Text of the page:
Baby your baby with sunscreen

Baby your baby with sunscreen

(HealthDay)—Be sure your summer plans include a big dose of sun protection for your baby's thinner and more delicate skin, a pediatrician recommends.

The best way to protect babies is to avoid direct sun exposure, especially between 10 a.m. and 2 p.m., said Dr. Jay Joo, a pediatrician at UCLA Health.

If that's not possible, then make sure the baby has a wide-brimmed hat and long pants and long-sleeved shirts made of . Sunglasses are a good idea, too, if the baby will wear them, Joo added in a news release from the University of California, Los Angeles.

A small amount of sunscreen can be applied to the hands and other exposed areas of skin on babies up to 6 months of age. Apply a tiny bit first to make sure the sunscreen doesn't irritate their skin, he suggested.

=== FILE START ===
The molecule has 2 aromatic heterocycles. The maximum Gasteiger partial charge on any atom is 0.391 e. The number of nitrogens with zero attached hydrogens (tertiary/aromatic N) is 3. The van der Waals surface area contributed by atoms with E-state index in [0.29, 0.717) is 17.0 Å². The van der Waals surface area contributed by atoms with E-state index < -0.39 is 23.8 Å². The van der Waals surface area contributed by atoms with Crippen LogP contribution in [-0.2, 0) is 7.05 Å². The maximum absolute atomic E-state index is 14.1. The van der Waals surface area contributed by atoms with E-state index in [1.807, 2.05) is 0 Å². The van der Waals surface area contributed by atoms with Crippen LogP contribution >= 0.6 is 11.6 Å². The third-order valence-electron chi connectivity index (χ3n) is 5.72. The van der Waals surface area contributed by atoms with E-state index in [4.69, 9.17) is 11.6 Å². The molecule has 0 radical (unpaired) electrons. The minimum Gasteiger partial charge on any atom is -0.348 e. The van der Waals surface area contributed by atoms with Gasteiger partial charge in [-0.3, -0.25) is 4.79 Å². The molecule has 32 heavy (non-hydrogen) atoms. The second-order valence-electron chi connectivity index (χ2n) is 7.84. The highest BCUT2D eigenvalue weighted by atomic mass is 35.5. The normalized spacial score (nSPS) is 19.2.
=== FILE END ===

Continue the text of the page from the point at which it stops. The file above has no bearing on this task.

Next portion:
Liberal amounts of sunscreen can be used on over 6 months of age and older children, Joo said.

Apply broad-spectrum sunscreen with an SPF of 30. Put the on your baby at least 15 minutes before going outside, and reapply every two hours and after the baby swims or sweats, Joo said.

If your baby does get too much sun, a cool compress or a calamine or aloe-based lotion may help with the discomfort, Joo suggested.

More information: The Skin Cancer Foundation offers sun safety tips for infants, babies and toddlers.

Copyright © 2016 HealthDay. All rights reserved.

Citation: Baby your baby with sunscreen (2016, June 16) retrieved 19 July 2024 from
This document is subject to copyright. Apart from any fair dealing for the purpose of private study or research, no part may be reproduced without the written permission. The content is provided for information purposes only.

Explore further

Tips for staying safe in the sun


Feedback to editors